Commissioner for EU Enlargement Johannes Hahn gave an interview for Nezavisen Vesnik in which he urged President Gjorge Ivanov not to interfere in ongoing judicial proceedings, instructing him indirectly to forget about amnesty. Hahn also hopes that the Prespa Agreement will not be sacrificed for party-political reasons given that it is part of the campaign for the presidential election. According to him, it will be irresponsible if the EU does not fulfill the promises it has made, including the promises to our country.
Commissioner Hahn, for the first time North Macedonia has credible reforms. Yet, we are not sure whether we will get a date for negotiations in June, after the decision was postponed last June. What will happen now?
-First of all, the European Commission will publish the countries reports by the end of May. If North Macedonia keeps up its reform efforts – and I have no doubt about it – this visible progress as well as the historic breakthrough of the Prespa Agreement will be clearly reflected in our assessment. Following this, it is up to member states to take a decision, which will be hopefully positive and at the earliest possible date, i.e. at the June Council.
What are the reasons that some countries still have reservations about North Macedonia? What will be your arguments, as you intend to recommend start of the negotiations, as I understood? What this decision will mean for the country?
-Indeed, it is well-known that some countries have reservations – as we could see already in June last year. But I hope that in the meantime member states had the opportunity to witness that the government in Skopje is delivering on substantial reforms such as the establishment of the anti-corruption agency, in the area of judiciary where the SPO law is in process and on media freedom, just to mention three key reform priorities. The government is also reaching out to the opposition, the civil society and to the different ethnic groups of the society which is important for a well-functioning democracy.
I am doing the widest out-reach possible with member states on the basis of well-founded arguments: first of all, the accession process cannot be a one-way street. If our partner countries deliver on reforms, EU Member States have to deliver, too, by taking the accession process to the next stage. Sticking to our commitment is a question of the EU’s credibility. Secondly, the EU integration of the Western Balkans is in the Union’s very own interest: it is about creating stability, prosperity as well as democratic and inclusive societies in our immediate neighbourhood. The EU perspective is a key driver of reforms. Thirdly, it would be irresponsible if the EU did not deliver on its promises. Not only because this might lead to a back-sliding of reforms, but because our competitors in the region, such as China, Turkey, Russia, who have different values, might take advantage from our hesitation and increase their influence. If the EU really wants to become a global player, we have to integrate the Western Balkans and join forces in tackling common challenges such as migration, climate-change and organized crime.
Why Macedonia is still in the same package with Albania? Is it possible that EU countries don’t see the differences in the situation here and in Albania?
-It is a principle of the EU accession process, as repeated in our Western Balkans strategy adopted last year, that we are assessing the countries on the basis of their individual merits. This individual progress will certainly be reflected in the country reports.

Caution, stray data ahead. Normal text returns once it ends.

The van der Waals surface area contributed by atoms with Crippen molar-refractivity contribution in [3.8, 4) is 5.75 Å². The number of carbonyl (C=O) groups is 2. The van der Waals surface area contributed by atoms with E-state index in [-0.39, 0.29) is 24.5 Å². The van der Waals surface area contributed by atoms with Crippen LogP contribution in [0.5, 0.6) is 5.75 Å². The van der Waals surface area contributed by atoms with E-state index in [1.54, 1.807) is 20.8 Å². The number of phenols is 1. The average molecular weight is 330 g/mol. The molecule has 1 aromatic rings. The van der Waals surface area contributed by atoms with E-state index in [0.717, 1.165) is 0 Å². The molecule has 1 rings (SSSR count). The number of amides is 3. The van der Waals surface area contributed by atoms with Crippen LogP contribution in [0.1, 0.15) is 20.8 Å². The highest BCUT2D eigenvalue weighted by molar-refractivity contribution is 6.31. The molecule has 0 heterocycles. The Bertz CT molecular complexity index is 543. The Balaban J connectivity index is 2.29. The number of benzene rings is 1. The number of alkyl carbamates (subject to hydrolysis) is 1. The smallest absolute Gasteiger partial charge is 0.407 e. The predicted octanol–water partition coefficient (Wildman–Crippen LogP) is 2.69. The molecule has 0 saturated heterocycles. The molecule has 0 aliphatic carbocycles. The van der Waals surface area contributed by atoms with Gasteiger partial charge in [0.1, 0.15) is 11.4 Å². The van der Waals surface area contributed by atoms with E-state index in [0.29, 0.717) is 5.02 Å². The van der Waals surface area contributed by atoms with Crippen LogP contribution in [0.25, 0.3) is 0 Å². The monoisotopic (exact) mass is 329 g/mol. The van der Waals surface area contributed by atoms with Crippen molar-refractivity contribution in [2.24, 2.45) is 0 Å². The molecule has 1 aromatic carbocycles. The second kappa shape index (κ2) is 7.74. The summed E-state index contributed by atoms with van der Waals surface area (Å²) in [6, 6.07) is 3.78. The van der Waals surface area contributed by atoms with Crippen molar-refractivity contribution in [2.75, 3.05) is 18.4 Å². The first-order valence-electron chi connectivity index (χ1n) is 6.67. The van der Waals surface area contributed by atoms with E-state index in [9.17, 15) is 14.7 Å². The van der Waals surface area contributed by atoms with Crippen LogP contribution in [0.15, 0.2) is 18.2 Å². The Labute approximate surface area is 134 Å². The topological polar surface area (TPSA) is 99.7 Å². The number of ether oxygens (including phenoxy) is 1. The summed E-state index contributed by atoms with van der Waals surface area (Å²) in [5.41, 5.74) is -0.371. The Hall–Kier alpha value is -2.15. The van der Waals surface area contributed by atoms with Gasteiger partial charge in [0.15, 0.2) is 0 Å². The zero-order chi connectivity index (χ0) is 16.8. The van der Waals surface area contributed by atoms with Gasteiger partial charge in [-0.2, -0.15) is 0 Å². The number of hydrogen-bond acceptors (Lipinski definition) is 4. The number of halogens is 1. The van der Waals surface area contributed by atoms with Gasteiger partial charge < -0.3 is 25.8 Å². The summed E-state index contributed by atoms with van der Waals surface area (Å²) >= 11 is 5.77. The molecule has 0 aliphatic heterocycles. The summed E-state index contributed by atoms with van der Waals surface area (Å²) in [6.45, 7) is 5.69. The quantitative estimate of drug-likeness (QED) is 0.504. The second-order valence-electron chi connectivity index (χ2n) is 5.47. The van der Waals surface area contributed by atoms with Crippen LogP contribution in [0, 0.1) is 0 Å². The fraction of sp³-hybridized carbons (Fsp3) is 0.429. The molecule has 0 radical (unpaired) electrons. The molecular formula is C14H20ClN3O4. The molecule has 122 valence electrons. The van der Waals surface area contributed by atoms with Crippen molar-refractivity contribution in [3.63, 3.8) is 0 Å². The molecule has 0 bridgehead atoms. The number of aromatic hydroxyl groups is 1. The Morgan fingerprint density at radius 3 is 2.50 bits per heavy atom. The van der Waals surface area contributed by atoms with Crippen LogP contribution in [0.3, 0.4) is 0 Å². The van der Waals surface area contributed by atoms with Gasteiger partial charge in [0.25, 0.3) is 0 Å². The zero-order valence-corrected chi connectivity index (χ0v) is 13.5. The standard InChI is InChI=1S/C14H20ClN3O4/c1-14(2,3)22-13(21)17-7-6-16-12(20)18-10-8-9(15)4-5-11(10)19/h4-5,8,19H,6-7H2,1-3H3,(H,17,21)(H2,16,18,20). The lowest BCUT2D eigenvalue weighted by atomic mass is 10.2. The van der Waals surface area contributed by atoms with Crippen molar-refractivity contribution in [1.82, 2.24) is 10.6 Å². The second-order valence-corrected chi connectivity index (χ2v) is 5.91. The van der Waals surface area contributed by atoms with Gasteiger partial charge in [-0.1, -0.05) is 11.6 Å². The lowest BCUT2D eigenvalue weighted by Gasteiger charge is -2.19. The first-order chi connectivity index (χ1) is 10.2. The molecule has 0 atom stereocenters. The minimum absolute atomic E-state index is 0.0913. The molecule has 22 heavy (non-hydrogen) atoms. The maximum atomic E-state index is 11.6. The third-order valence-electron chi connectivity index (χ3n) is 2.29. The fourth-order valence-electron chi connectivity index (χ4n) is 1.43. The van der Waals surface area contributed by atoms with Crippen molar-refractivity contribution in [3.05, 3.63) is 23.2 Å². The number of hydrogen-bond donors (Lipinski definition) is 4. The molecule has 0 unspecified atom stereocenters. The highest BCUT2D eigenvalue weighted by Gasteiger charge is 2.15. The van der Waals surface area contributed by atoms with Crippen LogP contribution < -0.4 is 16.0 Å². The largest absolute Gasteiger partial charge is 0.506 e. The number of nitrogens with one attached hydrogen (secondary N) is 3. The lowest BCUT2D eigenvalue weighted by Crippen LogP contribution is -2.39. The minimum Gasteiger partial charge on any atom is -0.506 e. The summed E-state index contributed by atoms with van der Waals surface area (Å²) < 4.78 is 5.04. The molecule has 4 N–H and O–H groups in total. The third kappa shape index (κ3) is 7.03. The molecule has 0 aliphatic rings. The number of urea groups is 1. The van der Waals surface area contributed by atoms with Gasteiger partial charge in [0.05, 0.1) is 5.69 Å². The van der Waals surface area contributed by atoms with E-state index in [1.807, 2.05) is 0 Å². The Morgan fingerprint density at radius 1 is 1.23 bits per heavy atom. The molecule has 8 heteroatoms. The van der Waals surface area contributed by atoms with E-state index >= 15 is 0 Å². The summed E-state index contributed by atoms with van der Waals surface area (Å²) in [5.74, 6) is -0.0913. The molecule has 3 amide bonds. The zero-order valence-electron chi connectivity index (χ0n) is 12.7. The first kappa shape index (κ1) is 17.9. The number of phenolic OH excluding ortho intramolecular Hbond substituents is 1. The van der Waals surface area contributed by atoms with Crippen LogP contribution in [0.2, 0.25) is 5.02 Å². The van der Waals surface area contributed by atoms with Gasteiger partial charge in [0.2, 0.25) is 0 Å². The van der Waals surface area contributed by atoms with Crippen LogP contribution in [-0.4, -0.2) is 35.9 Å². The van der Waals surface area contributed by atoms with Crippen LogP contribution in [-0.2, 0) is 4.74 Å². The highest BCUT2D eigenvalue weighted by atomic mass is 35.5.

What is still necessary to be done for you to have strong recommendation for the negotiations? Will be that possible without the decision about the SPO’s term or without elected president?
–I think it is important that the reform efforts are kept up till the very last and that the Presidential elections are conducted in a free and fair way. I commend the agreement between the candidates to stick to this.
There are requests for new amnesty from President Ivanov again for the 27 April case, and probably for other cases connected to corruption. What will be your message about this idea?
–As on previous similar occasions, I can just advise the outgoing President not to interfere with ongoing judicial procedures.
The opposition refuses to implement the Prespa Agreement and are promising during the campaign that they will try to change it. Will this influence the integration of our country in EU? Do you think is possible for the country to get NATO membership and EU negotiations and after that not to implement the agreement, as some people think?
–The Prespa Agreement is an achievement of historic dimensions, acknowledged by the international community. It sends the positive signal to the whole region that reconciliation in the Western Balkans is possible with political leadership and orientation towards the future. I hope that this achievement will not be sacrificed for party political reasons. It is in the country’s interest that this achievement is irreversible as well as the reforms made in key priority areas. It is time for the Western Balkans political leaders to think in long-term strategic terms, i.e. what is the best for their countries and citizens instead of following party political considerations.
Will be there a new commissioner for enlargement in the new EC, will Turkey be there and what changes do you expect after the EU elections?
–I believe that even if there will be a wider spectrum of parties in the new EP there will be a clear majority of pro-European forces. And this will guarantee institutional continuity. Given the political importance of the EU integration of the Western Balkans and the progress made over the last years, this process will certainly continue, including with a Commissioner in charge of Enlargement negotiations. As for Turkey, the ball is now clearly in Turkey’s court to prove its commitment to European values.